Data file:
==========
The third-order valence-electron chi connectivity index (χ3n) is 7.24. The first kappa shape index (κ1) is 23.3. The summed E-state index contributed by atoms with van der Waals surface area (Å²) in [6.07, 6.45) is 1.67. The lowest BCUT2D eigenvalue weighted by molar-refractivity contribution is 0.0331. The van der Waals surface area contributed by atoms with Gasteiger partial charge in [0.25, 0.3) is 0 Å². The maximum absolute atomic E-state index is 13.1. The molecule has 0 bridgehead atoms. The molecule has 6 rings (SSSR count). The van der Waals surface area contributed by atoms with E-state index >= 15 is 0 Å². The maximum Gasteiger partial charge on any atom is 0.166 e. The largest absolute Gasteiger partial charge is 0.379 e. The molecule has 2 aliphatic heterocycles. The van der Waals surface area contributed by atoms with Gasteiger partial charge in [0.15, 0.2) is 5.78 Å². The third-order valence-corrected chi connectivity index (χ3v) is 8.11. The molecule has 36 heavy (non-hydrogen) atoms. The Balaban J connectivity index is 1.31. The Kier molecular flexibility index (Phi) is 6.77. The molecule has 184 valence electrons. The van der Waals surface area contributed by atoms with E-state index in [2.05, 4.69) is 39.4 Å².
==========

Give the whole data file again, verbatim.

The third-order valence-electron chi connectivity index (χ3n) is 7.24. The first kappa shape index (κ1) is 23.3. The summed E-state index contributed by atoms with van der Waals surface area (Å²) in [6.07, 6.45) is 1.67. The lowest BCUT2D eigenvalue weighted by molar-refractivity contribution is 0.0331. The van der Waals surface area contributed by atoms with Gasteiger partial charge in [0.25, 0.3) is 0 Å². The maximum absolute atomic E-state index is 13.1. The molecule has 0 bridgehead atoms. The molecule has 6 rings (SSSR count). The van der Waals surface area contributed by atoms with E-state index >= 15 is 0 Å². The maximum Gasteiger partial charge on any atom is 0.166 e. The largest absolute Gasteiger partial charge is 0.379 e. The molecule has 2 aliphatic heterocycles. The van der Waals surface area contributed by atoms with Gasteiger partial charge in [0.15, 0.2) is 5.78 Å². The third-order valence-corrected chi connectivity index (χ3v) is 8.11. The molecule has 36 heavy (non-hydrogen) atoms. The Balaban J connectivity index is 1.31. The Kier molecular flexibility index (Phi) is 6.77. The molecule has 184 valence electrons. The van der Waals surface area contributed by atoms with E-state index in [2.05, 4.69) is 39.4 Å².